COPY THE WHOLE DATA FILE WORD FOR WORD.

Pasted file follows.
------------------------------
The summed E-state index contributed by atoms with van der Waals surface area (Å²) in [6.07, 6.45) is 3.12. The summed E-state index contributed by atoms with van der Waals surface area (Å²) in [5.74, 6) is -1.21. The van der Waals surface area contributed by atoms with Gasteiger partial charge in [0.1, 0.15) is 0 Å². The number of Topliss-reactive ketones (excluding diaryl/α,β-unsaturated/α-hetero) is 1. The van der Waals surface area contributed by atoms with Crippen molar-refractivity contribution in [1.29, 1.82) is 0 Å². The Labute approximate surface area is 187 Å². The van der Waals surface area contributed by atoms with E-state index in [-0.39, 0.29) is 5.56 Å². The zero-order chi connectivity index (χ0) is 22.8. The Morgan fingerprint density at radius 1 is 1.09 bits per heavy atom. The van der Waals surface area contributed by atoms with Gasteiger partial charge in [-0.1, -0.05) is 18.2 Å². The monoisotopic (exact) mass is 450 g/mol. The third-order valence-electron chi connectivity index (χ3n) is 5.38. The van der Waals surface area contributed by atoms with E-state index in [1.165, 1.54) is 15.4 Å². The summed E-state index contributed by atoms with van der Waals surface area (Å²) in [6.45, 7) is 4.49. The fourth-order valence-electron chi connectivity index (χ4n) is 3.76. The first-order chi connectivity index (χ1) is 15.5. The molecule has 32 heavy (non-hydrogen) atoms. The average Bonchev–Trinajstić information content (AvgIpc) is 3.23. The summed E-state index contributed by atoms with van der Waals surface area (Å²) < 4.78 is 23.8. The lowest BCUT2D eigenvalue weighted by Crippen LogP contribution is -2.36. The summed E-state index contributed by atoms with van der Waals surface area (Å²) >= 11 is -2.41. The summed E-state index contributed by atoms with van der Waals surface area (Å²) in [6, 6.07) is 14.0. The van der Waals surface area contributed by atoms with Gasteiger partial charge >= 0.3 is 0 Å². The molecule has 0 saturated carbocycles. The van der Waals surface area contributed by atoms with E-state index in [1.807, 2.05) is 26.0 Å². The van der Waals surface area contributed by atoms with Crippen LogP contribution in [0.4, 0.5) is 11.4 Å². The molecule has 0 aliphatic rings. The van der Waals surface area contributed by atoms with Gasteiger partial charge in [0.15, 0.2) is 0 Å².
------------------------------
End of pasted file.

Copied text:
The summed E-state index contributed by atoms with van der Waals surface area (Å²) in [6.07, 6.45) is 3.12. The summed E-state index contributed by atoms with van der Waals surface area (Å²) in [5.74, 6) is -1.21. The van der Waals surface area contributed by atoms with Gasteiger partial charge in [0.1, 0.15) is 0 Å². The number of Topliss-reactive ketones (excluding diaryl/α,β-unsaturated/α-hetero) is 1. The van der Waals surface area contributed by atoms with Crippen molar-refractivity contribution in [1.29, 1.82) is 0 Å². The Labute approximate surface area is 187 Å². The van der Waals surface area contributed by atoms with E-state index in [-0.39, 0.29) is 5.56 Å². The zero-order chi connectivity index (χ0) is 22.8. The Morgan fingerprint density at radius 1 is 1.09 bits per heavy atom. The van der Waals surface area contributed by atoms with Gasteiger partial charge in [-0.1, -0.05) is 18.2 Å². The monoisotopic (exact) mass is 450 g/mol. The third-order valence-electron chi connectivity index (χ3n) is 5.38. The van der Waals surface area contributed by atoms with E-state index in [1.165, 1.54) is 15.4 Å². The summed E-state index contributed by atoms with van der Waals surface area (Å²) in [6.45, 7) is 4.49. The fourth-order valence-electron chi connectivity index (χ4n) is 3.76. The first-order chi connectivity index (χ1) is 15.5. The molecule has 32 heavy (non-hydrogen) atoms. The average Bonchev–Trinajstić information content (AvgIpc) is 3.23. The summed E-state index contributed by atoms with van der Waals surface area (Å²) < 4.78 is 23.8. The lowest BCUT2D eigenvalue weighted by Crippen LogP contribution is -2.36. The summed E-state index contributed by atoms with van der Waals surface area (Å²) >= 11 is -2.41. The summed E-state index contributed by atoms with van der Waals surface area (Å²) in [6, 6.07) is 14.0. The van der Waals surface area contributed by atoms with Gasteiger partial charge >= 0.3 is 0 Å². The molecule has 0 saturated carbocycles. The van der Waals surface area contributed by atoms with E-state index in [1.807, 2.05) is 26.0 Å². The van der Waals surface area contributed by atoms with Crippen LogP contribution in [0.4, 0.5) is 11.4 Å². The molecule has 0 aliphatic rings. The van der Waals surface area contributed by atoms with Gasteiger partial charge in [0.15, 0.2) is 0 Å².